EUI

EUI, or energy use intensity, is a unit of measurement that describes a building’s energy use. EUI represents the energy consumed by a building relative to its size.

https://www.energystar.gov/index.cfm?fuseaction=buildingcontest.eui [accessed 11 June 2013]

Fair Trade

Crops produced according to principles in which poor farmers in developing countries receive fair prices for their products, workers enjoy safe working conditions and fair wages, communities receive development assistance and investment in social programs and crops are grown with sustainable farming methods and without the use of pesticides or genetically modified organisms. Products labeled as “Fair Trade Certified” are verified and audited by an independent certifier. Fair Trade Certification is currently available in the United States for coffee, tea and herbs, cocoa and chocolate, fresh fruit, sugar, rice and vanilla.

Oprah.com. [online]  Available from: http://www.oprah.com/article/world/environment/informed_glossary_az/2 [accessed 16 December 2009]

Freecycle

Freecycle is a non-profit organization that creates online forums for the exchange of goods in an effort to keep reusable goods out of landfills. The website was started in 2003, when founder Deron Beal sent out an e-mail to between 30 and 40 friends and nonprofit organizations announcing the establishment of the network. Freecycle organizes its members into local communities, where members can contact one another to offer and receive goods. The goods exchanged are “gifts” to other members—members cannot charge for the items.

To sign up for Freecycle, go to http://www.freecycle.org and sign up for a free membership. The membership will give you access to the Freecycle community, where you can choose your own networks and groups to join. Finally, there is a “feel good” reason to clean the junk out of your house.  Give the gift of giving—your trash might be another person’s treasure.

ecomii Green Dictionary A to Z. [online] Available from: http://www.ecomii.com/ecopedia/freecycle [accessed 16 December 2009]

Geothermal Energy

Geothermal energy is electricity generated by harnessing hot water or steam from within the earth.

LEED Reference Guide for Green Interior Design and Construction (ed. 2009) Glossary, 436.

Global Warming

Global warming is an average increase in the temperature of the atmosphere near the Earth’s surface and in the troposphere, which can contribute to changes in global climate patterns. Global warming can occur from a variety of causes, both natural and human induced. In common usage, “global warming” often refers to the warming that can occur as a result of increased emissions of greenhouse gases from human activities. See climate change, greenhouse effect, enhanced greenhouse effect, radiative forcing, troposphere.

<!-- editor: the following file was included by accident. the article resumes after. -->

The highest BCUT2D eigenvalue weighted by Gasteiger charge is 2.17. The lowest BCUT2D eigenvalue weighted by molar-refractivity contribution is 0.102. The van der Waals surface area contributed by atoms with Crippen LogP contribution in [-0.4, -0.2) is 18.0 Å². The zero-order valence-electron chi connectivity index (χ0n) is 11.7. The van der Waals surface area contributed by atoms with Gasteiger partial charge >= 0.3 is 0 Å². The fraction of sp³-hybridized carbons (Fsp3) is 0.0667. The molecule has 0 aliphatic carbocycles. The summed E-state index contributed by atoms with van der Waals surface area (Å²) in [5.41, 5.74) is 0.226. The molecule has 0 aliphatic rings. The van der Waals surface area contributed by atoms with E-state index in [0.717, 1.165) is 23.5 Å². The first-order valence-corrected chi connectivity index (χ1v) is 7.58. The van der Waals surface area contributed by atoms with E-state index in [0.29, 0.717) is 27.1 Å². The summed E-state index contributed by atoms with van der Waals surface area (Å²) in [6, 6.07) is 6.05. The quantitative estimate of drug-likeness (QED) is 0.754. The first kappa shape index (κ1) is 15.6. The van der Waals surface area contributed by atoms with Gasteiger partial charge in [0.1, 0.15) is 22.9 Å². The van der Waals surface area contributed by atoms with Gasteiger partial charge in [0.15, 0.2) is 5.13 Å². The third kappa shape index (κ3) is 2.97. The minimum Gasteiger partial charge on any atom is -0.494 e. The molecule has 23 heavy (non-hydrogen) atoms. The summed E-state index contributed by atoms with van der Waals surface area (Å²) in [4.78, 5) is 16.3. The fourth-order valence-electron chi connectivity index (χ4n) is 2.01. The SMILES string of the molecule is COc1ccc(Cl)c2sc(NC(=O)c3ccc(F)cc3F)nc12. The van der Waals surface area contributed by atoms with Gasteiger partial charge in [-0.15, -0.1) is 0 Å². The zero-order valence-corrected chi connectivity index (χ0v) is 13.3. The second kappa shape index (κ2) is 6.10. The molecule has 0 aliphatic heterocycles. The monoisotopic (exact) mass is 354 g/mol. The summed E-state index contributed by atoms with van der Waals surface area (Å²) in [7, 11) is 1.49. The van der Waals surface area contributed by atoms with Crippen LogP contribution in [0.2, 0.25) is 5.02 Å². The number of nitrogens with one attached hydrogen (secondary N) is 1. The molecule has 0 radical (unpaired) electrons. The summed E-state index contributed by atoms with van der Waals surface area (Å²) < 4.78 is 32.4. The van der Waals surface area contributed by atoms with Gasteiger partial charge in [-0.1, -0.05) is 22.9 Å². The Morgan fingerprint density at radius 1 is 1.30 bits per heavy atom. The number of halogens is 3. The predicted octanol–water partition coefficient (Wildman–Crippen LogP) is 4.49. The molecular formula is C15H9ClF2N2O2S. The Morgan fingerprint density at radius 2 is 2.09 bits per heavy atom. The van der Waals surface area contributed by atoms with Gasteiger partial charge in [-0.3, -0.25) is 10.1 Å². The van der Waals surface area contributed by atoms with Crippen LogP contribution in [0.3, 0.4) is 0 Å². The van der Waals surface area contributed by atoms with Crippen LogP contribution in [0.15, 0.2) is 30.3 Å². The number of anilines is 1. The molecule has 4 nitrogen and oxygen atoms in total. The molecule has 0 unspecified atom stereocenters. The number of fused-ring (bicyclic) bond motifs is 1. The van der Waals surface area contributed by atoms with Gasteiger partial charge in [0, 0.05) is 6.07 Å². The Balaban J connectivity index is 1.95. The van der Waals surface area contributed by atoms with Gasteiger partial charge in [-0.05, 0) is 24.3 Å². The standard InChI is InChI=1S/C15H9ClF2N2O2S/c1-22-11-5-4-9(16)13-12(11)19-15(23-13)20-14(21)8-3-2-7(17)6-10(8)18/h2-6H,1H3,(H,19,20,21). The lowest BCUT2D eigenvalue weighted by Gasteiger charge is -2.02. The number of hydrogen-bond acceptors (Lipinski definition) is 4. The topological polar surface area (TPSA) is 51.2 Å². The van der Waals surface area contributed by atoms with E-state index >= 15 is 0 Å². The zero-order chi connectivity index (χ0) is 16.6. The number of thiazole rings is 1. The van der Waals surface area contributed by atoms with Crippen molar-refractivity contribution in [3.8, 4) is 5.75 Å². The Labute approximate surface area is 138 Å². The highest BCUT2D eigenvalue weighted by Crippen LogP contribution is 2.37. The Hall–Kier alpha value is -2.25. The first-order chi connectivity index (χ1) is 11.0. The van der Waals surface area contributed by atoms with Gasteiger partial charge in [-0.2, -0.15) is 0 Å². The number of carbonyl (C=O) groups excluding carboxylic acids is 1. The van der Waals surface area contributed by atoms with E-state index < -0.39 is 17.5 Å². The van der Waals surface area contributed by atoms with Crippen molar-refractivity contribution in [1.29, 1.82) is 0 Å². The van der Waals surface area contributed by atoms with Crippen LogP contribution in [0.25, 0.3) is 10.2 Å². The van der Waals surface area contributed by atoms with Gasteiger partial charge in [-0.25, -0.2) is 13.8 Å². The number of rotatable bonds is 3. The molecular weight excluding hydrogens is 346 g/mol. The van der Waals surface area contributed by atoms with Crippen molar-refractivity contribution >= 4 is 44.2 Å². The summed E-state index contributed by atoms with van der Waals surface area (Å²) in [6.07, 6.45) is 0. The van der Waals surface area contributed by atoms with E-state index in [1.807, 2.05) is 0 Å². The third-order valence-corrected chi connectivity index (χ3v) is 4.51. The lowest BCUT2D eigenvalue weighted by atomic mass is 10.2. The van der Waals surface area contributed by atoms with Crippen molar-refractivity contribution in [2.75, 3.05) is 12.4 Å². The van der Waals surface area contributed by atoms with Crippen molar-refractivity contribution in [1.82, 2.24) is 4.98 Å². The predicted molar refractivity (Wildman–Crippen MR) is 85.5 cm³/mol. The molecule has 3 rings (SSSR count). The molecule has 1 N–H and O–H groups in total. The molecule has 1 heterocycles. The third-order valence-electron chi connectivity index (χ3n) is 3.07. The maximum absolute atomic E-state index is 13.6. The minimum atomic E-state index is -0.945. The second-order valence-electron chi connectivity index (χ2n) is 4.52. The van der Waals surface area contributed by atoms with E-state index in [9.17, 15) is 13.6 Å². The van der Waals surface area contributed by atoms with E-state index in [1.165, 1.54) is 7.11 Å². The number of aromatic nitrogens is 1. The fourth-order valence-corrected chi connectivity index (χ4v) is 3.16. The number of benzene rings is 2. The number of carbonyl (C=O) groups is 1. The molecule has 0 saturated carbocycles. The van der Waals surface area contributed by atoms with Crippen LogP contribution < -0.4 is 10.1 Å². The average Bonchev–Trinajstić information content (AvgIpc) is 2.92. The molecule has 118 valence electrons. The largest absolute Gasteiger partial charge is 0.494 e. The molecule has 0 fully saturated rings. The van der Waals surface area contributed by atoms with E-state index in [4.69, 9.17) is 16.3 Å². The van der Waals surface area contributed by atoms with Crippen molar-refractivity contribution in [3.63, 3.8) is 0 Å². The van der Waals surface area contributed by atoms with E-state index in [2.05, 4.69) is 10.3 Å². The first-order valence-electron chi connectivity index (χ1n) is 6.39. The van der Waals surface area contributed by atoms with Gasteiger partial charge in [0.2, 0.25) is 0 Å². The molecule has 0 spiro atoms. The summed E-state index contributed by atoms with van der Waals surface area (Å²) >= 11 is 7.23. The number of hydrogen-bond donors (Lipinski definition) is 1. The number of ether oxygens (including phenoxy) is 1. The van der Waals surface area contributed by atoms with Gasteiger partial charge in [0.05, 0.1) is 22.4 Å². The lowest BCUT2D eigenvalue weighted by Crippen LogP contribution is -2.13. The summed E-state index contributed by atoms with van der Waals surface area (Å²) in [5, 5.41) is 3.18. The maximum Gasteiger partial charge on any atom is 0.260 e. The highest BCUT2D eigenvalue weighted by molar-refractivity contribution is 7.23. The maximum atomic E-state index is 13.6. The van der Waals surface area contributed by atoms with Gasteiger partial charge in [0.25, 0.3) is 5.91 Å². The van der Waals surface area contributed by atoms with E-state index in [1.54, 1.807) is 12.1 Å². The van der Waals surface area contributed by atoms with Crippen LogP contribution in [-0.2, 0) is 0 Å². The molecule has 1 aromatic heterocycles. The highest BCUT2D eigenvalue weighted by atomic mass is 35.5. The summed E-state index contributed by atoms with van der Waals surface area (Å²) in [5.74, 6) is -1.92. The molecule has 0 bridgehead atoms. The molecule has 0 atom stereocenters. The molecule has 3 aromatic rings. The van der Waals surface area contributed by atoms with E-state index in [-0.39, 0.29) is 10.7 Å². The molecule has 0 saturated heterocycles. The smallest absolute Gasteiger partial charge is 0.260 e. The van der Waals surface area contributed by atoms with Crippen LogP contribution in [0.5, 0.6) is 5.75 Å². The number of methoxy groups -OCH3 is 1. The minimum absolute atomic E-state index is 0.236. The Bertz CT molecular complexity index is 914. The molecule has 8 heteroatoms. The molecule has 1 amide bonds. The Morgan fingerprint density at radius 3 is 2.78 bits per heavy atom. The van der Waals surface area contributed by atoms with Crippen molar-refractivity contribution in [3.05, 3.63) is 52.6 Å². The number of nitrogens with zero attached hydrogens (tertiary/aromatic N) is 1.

U.S. Environmental Protection Agency (December 1997) Terms of Environment: Glossary, Abbreviations and Acronyms. [online] Washington, D.C. Available from: http://www.epa.gov/OCEPAterms/ [accessed 16 December 2009]

Gray Water

Domestic wastewater composed of wash water from kitchen, bathroom, and laundry sinks, tubs, and washers.

U.S. Environmental Protection Agency (December 1997) Terms of Environment: Glossary, Abbreviations and Acronyms. [online] Washington, D.C. Available from: http://www.epa.gov/OCEPAterms/ [accessed 16 December 2009]

Greenhouse Effect

Trapping and build-up of heat in the atmosphere (troposphere) near the Earth’s surface. Some of the heat flowing back toward space from the Earth’s surface is absorbed by water vapor, carbon dioxide, ozone, and several other gases in the atmosphere and then reradiated back toward the Earth’s surface. If the atmospheric concentrations of these greenhouse gases rise, the average temperature of the lower atmosphere will gradually increase. See greenhouse gas, anthropogenic, climate, global warming.7

U.S. Environmental Protection Agency (December 1997) Terms of Environment: Glossary, Abbreviations and Acronyms. [online] Washington, D.C. Available from: http://www.epa.gov/OCEPAterms/ [accessed 16 December 2009]

Greenhouse Gas (GHG)

Any gas that absorbs infrared radiation in the atmosphere. Greenhouse gases include, but are not limited to, water vapor, carbon dioxide (CO2), methane (CH4), nitrous oxide (N2O), chlorofluorocarbons (CFCs), hydrochlorofluorocarbons (HCFCs), ozone (O3 ), hydrofluorocarbons (HFCs), perfluorocarbons (PFCs), and sulfur hexafluoride (SF6). See <a href=”http://www.epa.gov/climatechange/glossary.html#CO2“>carbon dioxide, methane, nitrous oxide, ozone, chlorofluorocarbons, hydrochlorofluorocarbons, hydrofluorocarbons, perfluorocarbons, sulfur hexafluoride.7

U.S. Environmental Protection Agency (December 1997) Terms of Environment: Glossary, Abbreviations and Acronyms. [online] Washington, D.C. Available from: http://www.epa.gov/OCEPAterms/ [accessed 16 December 2009]

Greenwashing

Greenwashing is a form of corporate misrepresentation where a company will present a green public image and publicize green initiatives that are false or misleading. A company might release misleading claims or even true green initiatives while privately engaging in environmentally damaging practices. Companies are trying to take advantage of the growing public concern and awareness for environmental issues by promoting an environmentally responsible image. Greenwashing can help companies win over investors (especially those interested in socially responsible investing), create competitive advantage in the marketplace, and convince critics that the company is well-intentioned. There is a profit-driven motive to greenwashing as well— green products are among the fastest growing segments in the market and present a huge potential for growth. The increase in green advertising claims has become a cause for concern at the Federal Trade Commission, who planned to begin re-evaluation of existing green marketing guidelines in 2008.

ecomii Green Dictionary A to Z. [online] Available from: http://www.ecomii.com/ecopedia/greenwashing [accessed 16 December 2009]

Heat Island Effect